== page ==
Tuesday, January 17, 2006

Golden Globe Winners Highlight Increasing Cultural Embrace of Alternative Lifestyles

This year's Golden Globe award winners and nominees highlight the fact that Hollywood portrayals of "alternative" lifestyles, from homosexuality to transgendered to transexuality, are increasingly being shown as natural, beautiful and even heroic.

"Brokeback Mountain, says Al Mohler, "represents something new in mainstream America-- a celebration of homosexual romance on the big screen." The tragic story of homosexual cowboys who conceal an ongoing affair from their families won four major Golden Globe awards last night, including one for its director, Ang Lee, one for Best Picture (Drama), and another for its screenplay.

Other wins and nominations included Philip Seymour Hoffman's win for Best Actor (Drama) as gay author Truman Capote; Felicity Huffman won Best Actress (Drama) for her characterization of a preoperative male transexual; and Cillian Murphy, who was nominated as Best Actor (Musical or Comedy) for his role as a transvestite cabaret singer in "Breakfast on Pluto". Murphy did not win -- the prize went to Joaquin Phoenix, as the late Johnny Cash, in the film "Walk the Line".

Hollywood, of course, has for years been very liberal in its attitudes towards homosexuality and alternative lifestyles. But the dominance of gay and transexual-themed movies as winners of these major film awards signifies growing mainstream acceptance. The Golden Globe winners are also seen to be fairly reliable predictors of which films will win at the even more influential, more highly regarded, Academy Awards.

What is the effect of all this? These types of films send forth a false but democratic-sounding message. It sounds "tolerant" and "enlightened" (certainly politically correct) to say that homosexual, transgendered or transexual people are merely acting out "who they truly are", and that it is right and courageous for them to do so. Or to say that "love" stories ought not to depict only traditional heterosexual models, but rather that the cinema should show the beauty of love between two people, wherever it is found.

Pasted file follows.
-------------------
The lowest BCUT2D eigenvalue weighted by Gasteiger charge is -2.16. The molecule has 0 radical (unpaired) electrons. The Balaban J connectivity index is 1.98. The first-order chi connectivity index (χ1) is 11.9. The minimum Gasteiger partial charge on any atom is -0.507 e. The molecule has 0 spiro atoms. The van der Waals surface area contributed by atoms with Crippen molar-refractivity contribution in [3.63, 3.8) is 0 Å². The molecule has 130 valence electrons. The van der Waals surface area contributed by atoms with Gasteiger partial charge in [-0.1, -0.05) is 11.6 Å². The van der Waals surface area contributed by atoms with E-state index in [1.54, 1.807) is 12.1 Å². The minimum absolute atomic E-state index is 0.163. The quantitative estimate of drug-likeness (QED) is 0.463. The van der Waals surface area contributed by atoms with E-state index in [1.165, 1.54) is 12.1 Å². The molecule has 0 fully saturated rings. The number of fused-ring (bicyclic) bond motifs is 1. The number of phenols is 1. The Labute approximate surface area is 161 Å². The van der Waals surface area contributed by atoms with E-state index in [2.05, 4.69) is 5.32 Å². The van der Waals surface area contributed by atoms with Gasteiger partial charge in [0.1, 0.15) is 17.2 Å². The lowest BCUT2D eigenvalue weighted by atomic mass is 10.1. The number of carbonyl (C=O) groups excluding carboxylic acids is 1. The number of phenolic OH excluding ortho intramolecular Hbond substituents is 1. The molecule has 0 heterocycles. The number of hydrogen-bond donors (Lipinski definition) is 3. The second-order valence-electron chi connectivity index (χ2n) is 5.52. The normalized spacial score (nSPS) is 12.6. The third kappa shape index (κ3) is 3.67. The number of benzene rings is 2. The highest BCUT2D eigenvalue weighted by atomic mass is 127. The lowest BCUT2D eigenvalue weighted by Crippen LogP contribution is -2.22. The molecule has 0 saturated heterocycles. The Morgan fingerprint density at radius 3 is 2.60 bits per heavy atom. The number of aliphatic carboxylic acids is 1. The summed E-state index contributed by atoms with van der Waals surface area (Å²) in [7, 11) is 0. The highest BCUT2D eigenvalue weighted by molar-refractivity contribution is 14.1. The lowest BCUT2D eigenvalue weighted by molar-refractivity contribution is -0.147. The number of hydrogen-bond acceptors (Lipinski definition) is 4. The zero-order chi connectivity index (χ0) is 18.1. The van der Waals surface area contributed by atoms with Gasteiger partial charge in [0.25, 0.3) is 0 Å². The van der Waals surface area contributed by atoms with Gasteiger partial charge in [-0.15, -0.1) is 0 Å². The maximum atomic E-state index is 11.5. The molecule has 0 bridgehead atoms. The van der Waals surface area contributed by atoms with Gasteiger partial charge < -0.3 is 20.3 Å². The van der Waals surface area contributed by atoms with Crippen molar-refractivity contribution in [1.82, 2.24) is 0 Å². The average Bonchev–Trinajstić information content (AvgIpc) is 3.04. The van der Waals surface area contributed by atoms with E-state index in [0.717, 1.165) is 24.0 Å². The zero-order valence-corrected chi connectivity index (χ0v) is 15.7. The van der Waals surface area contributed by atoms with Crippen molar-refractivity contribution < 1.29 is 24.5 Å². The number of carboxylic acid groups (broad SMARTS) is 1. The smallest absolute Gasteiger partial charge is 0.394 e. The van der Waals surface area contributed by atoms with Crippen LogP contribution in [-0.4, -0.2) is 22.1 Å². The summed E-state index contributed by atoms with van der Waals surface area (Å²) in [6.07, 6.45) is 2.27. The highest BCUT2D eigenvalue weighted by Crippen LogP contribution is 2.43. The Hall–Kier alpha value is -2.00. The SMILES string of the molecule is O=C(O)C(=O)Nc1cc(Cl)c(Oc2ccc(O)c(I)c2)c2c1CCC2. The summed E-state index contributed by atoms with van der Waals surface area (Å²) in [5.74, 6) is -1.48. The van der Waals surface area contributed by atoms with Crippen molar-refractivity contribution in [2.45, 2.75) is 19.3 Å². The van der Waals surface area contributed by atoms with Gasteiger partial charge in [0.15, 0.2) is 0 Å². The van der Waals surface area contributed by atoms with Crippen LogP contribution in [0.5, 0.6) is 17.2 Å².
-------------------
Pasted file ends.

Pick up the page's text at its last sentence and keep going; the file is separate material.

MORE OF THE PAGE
The critical and media celebration of Brokeback Mountain, through positive reviews, awards, slanted reporting, etc., reinforces the idea that the movie's message about homosexuality is true and legitimate. Some in the media have promulgated the idea that Brokeback Mountain is being well-received across America, but this is not really true, since the film is playing in fewer theaters across America than the biggest box-office draws.

A false message is being sent out on other fronts as well. Many young Americans students are taught in school that homosexuality is simply an alternative-- that homosexuals are "born that way" and merely act upon natural desires. In Britain, homosexual unions were not only recently legalized, but prominent politicians and celebrities have publicly thrown their weight behind the measure. In the United States, the still remaining natural repugnance (Christians see this as the moral conscience) most Americans feel towards homosexual behavior has meant that widespread acceptance of homsexuality and other alternative lifestyles has not progressed as much as in Britain or Europe. Nonetheless, the cultural trend in America seems to also be rapidly moving towards acceptance and "normalization" of homosexuality and alternative lifestyles.

"The real significance of this movie", said Al Mohler in a recent radio program, "is that by presenting homosexuality and homosexual sex on the big screen so blatantly... it is an effort to alter, to transform, the American conscience, individual by individual, viewer by viewer... to change "normal"... such that the conscience is no longer inclined to respond with the wisdom of repugnance."

Of course, the American church has also felt the inroads of the trend, as some major denominations have ordained homosexuals, and others have debated doing so.

How should Christians respond?

I am not qualified to give a full answer on this, but I offer some thoughts.

1. This is a very tough area for Christians, particularly because a healthy sexuality has not often been cultivated within the Church. Christians have often been uptight and hypocritical in their sex lives. We need to be able to present a model of healthy sexuality, one that positively demonstrates the wisdom of God's design.

2. We need to continue to speak out on the cultural front on these issues, despite the pressure of having to be "politically incorrect" and facing the wrath of those who argue the popular notion that "whatever two consenting afults choose to do behind closed doors is their own business." We need to be able to show why this is false, while being respectful and kind in our attitudes towards those who disagree.

3. We need to show compassion and love for those caught up in homosexual and alternative lifestyles. We should not show a judgmental attitude, but rather try to understand. We should cultivate relationships with people who are pursuing homosexual or alternative lifestyles. As someone who has struggled with sexual sin, I know how compelling sexual sin is and have no desire to condemn those who struggle with homosexuality.

4. We need to offer resources and help to those who want to change. Some resources include the following ministries:

Exodus International
Another Way Out
Evangelical Resources on Homosexuality (includes links to Articles, websites, etc.)
Setting Captives Free

Homosexuality is a tragic lie. As Mohler says in his radio prgoram, "people can learn to lie to themselves" so that their consciences are longer repulsed by the idea of homosexuality, but doing so does not make the gay lifestyle into something good and beneficial.

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